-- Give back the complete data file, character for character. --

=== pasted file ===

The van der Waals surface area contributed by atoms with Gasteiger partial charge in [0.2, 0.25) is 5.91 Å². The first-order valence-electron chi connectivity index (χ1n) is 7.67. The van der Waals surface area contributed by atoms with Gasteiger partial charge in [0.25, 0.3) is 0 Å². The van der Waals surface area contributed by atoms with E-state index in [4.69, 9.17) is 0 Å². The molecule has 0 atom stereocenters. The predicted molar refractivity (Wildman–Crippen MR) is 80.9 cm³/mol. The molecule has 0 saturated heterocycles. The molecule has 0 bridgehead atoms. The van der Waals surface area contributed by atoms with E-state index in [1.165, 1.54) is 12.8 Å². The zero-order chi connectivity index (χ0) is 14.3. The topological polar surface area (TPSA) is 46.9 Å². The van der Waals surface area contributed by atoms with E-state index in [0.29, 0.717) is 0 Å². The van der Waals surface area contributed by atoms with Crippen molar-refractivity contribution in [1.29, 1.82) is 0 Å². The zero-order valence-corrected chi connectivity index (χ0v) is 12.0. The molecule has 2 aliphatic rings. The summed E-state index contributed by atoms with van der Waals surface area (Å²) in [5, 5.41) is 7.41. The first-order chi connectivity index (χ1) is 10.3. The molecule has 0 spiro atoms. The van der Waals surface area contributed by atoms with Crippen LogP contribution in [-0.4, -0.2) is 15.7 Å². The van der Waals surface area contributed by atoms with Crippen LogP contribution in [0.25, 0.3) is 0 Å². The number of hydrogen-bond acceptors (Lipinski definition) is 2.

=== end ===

The van der Waals surface area contributed by atoms with Gasteiger partial charge in [0.2, 0.25) is 5.91 Å². The first-order valence-electron chi connectivity index (χ1n) is 7.67. The van der Waals surface area contributed by atoms with Gasteiger partial charge in [0.25, 0.3) is 0 Å². The van der Waals surface area contributed by atoms with E-state index in [4.69, 9.17) is 0 Å². The molecule has 0 atom stereocenters. The predicted molar refractivity (Wildman–Crippen MR) is 80.9 cm³/mol. The molecule has 0 saturated heterocycles. The molecule has 0 bridgehead atoms. The van der Waals surface area contributed by atoms with E-state index in [1.165, 1.54) is 12.8 Å². The zero-order chi connectivity index (χ0) is 14.3. The topological polar surface area (TPSA) is 46.9 Å². The van der Waals surface area contributed by atoms with E-state index in [0.29, 0.717) is 0 Å². The van der Waals surface area contributed by atoms with Crippen molar-refractivity contribution in [1.29, 1.82) is 0 Å². The zero-order valence-corrected chi connectivity index (χ0v) is 12.0. The molecule has 2 aliphatic rings. The summed E-state index contributed by atoms with van der Waals surface area (Å²) in [5, 5.41) is 7.41. The first-order chi connectivity index (χ1) is 10.3. The molecule has 0 spiro atoms. The van der Waals surface area contributed by atoms with Crippen LogP contribution in [-0.4, -0.2) is 15.7 Å². The van der Waals surface area contributed by atoms with Crippen LogP contribution in [0.25, 0.3) is 0 Å². The number of hydrogen-bond acceptors (Lipinski definition) is 2.